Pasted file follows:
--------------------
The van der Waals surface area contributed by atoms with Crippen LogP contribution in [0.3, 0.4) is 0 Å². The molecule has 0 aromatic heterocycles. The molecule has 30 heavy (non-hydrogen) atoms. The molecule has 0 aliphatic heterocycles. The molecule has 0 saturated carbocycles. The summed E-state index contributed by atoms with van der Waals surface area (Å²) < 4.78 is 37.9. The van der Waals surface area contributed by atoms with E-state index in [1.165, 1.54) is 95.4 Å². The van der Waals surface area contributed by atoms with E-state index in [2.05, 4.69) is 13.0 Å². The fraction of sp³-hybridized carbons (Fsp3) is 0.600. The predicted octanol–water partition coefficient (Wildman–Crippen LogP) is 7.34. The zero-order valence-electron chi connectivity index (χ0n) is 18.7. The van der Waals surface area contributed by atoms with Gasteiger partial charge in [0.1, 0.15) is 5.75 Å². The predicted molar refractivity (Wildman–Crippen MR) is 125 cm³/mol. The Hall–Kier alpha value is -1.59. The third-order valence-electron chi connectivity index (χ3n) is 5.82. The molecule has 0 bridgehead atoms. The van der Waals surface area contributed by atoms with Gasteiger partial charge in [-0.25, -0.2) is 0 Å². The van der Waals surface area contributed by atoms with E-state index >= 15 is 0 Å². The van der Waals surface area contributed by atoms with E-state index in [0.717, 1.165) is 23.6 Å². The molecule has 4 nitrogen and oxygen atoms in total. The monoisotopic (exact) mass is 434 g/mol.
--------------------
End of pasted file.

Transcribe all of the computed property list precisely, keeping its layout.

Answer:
The van der Waals surface area contributed by atoms with Crippen LogP contribution in [0.3, 0.4) is 0 Å². The molecule has 0 aromatic heterocycles. The molecule has 30 heavy (non-hydrogen) atoms. The molecule has 0 aliphatic heterocycles. The molecule has 0 saturated carbocycles. The summed E-state index contributed by atoms with van der Waals surface area (Å²) < 4.78 is 37.9. The van der Waals surface area contributed by atoms with E-state index in [1.165, 1.54) is 95.4 Å². The van der Waals surface area contributed by atoms with E-state index in [2.05, 4.69) is 13.0 Å². The fraction of sp³-hybridized carbons (Fsp3) is 0.600. The predicted octanol–water partition coefficient (Wildman–Crippen LogP) is 7.34. The zero-order valence-electron chi connectivity index (χ0n) is 18.7. The van der Waals surface area contributed by atoms with Gasteiger partial charge in [0.1, 0.15) is 5.75 Å². The predicted molar refractivity (Wildman–Crippen MR) is 125 cm³/mol. The Hall–Kier alpha value is -1.59. The third-order valence-electron chi connectivity index (χ3n) is 5.82. The molecule has 0 bridgehead atoms. The van der Waals surface area contributed by atoms with Gasteiger partial charge in [-0.25, -0.2) is 0 Å². The van der Waals surface area contributed by atoms with E-state index >= 15 is 0 Å². The van der Waals surface area contributed by atoms with E-state index in [0.717, 1.165) is 23.6 Å². The molecule has 4 nitrogen and oxygen atoms in total. The monoisotopic (exact) mass is 434 g/mol.